Is it Worse if the U.S. and Russia Actually Planned the Chemical Weapons Deal Deal in Advance?

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Sept. 19 2013 10:55 AM

Is it Worse if the U.S. and Russia Actually Planned This Deal in Advance?

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US Secretary of State John Kerry (L) holds a joint press conference with Russian Foreign Minister Sergei Lavrov in Geneva on September 14, 2013 after they met for talks on Syria's chemical weapons.

Photo by LARRY DOWNING/AFP/Getty Images

An article by Walter Pincus in today’s Washington Post, contradicts the prevailing storyline that that the current deal for the removal of Syria’s chemical weapons emerged out of John Kerry’s accidental diplomacy. (It’s not the first suggestion of this.)

Joshua Keating Joshua Keating

Joshua Keating is a staff writer at Slate focusing on international affairs and writes the World blog. Follow him on Twitter.

According to the article, the initiative “had its roots in June 2012 talks between President Obama and Russian President Vladimir Putin about Bashar al-Assad’s arsenal” and was developed in continuing talks between Kerry and Russian Foreign Minister Sergei Lavrov.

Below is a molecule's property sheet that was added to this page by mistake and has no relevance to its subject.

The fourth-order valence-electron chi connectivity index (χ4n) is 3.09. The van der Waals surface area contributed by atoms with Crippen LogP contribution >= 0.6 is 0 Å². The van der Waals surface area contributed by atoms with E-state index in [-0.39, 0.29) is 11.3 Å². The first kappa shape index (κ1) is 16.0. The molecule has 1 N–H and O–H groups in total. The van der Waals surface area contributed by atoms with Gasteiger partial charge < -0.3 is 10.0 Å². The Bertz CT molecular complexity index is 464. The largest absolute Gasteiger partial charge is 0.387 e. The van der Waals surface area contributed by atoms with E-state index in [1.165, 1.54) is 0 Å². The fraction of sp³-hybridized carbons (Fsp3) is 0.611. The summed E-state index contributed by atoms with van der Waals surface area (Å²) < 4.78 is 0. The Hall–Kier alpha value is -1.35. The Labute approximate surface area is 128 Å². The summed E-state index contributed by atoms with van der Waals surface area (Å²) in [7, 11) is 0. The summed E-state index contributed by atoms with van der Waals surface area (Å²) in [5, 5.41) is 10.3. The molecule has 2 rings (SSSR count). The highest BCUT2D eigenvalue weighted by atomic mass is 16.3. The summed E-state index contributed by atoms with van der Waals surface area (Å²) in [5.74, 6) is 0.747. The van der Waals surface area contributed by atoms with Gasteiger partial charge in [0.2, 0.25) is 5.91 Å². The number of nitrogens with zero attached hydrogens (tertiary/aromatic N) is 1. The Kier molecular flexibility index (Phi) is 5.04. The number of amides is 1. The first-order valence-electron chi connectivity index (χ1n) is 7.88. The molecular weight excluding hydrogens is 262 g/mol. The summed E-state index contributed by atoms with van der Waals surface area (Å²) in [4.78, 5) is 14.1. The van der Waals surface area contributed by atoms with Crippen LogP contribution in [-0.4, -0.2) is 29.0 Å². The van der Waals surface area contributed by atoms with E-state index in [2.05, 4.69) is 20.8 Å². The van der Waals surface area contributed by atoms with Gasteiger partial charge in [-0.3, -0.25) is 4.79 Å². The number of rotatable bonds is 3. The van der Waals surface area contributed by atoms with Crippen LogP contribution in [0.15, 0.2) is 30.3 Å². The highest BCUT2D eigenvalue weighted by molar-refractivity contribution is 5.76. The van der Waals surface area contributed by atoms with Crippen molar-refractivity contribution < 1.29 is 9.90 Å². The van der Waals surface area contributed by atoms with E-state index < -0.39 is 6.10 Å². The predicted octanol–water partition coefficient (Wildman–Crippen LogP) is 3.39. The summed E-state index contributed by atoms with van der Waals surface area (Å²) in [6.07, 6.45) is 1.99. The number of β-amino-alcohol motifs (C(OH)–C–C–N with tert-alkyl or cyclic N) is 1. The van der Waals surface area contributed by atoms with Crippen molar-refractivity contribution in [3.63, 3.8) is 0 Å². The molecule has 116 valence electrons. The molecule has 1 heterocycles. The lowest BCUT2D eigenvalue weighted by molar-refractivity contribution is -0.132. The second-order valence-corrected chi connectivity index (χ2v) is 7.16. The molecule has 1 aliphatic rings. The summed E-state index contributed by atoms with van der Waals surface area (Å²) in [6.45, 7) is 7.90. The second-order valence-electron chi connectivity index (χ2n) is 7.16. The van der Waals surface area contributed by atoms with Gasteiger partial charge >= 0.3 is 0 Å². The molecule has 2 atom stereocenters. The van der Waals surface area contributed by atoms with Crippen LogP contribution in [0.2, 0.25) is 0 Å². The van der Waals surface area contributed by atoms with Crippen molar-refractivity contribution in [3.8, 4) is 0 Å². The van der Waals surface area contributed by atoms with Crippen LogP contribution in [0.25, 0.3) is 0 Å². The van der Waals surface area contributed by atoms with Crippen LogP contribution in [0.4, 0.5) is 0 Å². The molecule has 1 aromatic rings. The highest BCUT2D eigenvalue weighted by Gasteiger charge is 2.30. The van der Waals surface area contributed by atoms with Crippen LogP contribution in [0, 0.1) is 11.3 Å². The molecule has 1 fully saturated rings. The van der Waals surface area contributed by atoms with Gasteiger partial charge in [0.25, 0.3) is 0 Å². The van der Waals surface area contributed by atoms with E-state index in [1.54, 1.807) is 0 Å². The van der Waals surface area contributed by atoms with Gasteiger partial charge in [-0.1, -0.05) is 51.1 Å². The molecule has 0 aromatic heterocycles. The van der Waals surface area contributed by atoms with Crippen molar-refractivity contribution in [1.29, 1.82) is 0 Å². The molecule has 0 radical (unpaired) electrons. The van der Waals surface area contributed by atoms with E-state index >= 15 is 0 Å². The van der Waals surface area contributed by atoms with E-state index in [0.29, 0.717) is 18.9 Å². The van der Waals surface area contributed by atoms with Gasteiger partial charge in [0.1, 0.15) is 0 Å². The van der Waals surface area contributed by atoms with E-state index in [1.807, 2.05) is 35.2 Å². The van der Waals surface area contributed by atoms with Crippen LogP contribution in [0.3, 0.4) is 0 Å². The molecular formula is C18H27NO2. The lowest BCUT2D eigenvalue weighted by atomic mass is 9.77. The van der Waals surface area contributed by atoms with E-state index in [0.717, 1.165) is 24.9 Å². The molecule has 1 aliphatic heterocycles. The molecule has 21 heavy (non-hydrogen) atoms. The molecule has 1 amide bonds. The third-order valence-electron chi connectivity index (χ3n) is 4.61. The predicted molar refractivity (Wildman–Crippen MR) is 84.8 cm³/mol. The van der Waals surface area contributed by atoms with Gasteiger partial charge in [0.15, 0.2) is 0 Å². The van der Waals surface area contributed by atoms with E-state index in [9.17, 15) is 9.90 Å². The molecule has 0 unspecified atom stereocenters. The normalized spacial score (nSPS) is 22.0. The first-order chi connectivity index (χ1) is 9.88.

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But I’m not sure this is actually reassuring about the chances of the arsenal actually being removed. For one thing, the article reports that Kerry and Lavrov “talked about the possibility of using Libya as a model for removing Syria’s chemical stockpile under an international agreement.”

That’s not a great model! The dismantling of Libya’s arsenal under the supervision of the Organization for the Prevention of Chemical Weapons has taken years and had to be suspended during the 2011 civil war when inspectors left the country. Moreover, it turned out that Qaddafi hadn’t declared all of his weapons and more were discovered after the fighting was over. Nine years later, only about half of the country’s weapons and precursor elements have been destroyed.

The article also suggests that the three-day U.N.-OPCW mission that confirmed the Aug. 21 attack could be a model for how inspectors could operate in a war zone. According to the mission’s report, the inspectors reached an agreement with the Syrian government and rebel groups for “a temporary ceasefire . . . put effectively in place for five hours daily between Aug. 26 and 29.” 

But that ceasefire didn’t actually hold. On Aug. 26, “The first vehicle of the Chemical Weapons Investigation Team was deliberately shot at multiple times by unidentified snipers in the buffer zone area." 

This timeline also suggests that while the U.S. and Russian technical experts were already in discussions about how to remove Syria’s chemical weapons capability, the worst chemical weapons attack in 25 years happened in Damascus.  

Somehow I felt better when I thought they had just stumbled into this.